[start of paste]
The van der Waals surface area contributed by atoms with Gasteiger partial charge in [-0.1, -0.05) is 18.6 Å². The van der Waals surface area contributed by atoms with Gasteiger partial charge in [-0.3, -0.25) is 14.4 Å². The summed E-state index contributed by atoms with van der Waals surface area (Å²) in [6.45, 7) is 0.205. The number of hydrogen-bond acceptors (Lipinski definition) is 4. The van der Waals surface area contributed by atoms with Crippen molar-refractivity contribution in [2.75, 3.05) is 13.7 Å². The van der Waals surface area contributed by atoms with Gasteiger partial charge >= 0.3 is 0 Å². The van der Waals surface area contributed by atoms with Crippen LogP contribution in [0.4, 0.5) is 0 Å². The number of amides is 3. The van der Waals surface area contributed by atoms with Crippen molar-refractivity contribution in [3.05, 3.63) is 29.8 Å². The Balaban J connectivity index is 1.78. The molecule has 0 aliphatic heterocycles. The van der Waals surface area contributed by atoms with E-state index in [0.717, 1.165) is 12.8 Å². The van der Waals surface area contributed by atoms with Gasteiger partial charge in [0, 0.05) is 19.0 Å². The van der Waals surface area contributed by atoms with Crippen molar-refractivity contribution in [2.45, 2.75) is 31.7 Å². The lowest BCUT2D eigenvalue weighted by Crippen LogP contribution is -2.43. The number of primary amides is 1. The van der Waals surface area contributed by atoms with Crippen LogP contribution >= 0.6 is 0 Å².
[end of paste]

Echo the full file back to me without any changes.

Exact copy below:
The van der Waals surface area contributed by atoms with Gasteiger partial charge in [-0.1, -0.05) is 18.6 Å². The van der Waals surface area contributed by atoms with Gasteiger partial charge in [-0.3, -0.25) is 14.4 Å². The summed E-state index contributed by atoms with van der Waals surface area (Å²) in [6.45, 7) is 0.205. The number of hydrogen-bond acceptors (Lipinski definition) is 4. The van der Waals surface area contributed by atoms with Crippen molar-refractivity contribution in [2.75, 3.05) is 13.7 Å². The van der Waals surface area contributed by atoms with Gasteiger partial charge >= 0.3 is 0 Å². The van der Waals surface area contributed by atoms with Crippen LogP contribution in [0.4, 0.5) is 0 Å². The number of amides is 3. The van der Waals surface area contributed by atoms with Crippen molar-refractivity contribution in [3.05, 3.63) is 29.8 Å². The Balaban J connectivity index is 1.78. The molecule has 0 aliphatic heterocycles. The van der Waals surface area contributed by atoms with E-state index in [0.717, 1.165) is 12.8 Å². The van der Waals surface area contributed by atoms with Gasteiger partial charge in [0, 0.05) is 19.0 Å². The van der Waals surface area contributed by atoms with Crippen molar-refractivity contribution in [2.45, 2.75) is 31.7 Å². The lowest BCUT2D eigenvalue weighted by Crippen LogP contribution is -2.43. The number of primary amides is 1. The van der Waals surface area contributed by atoms with Crippen LogP contribution >= 0.6 is 0 Å².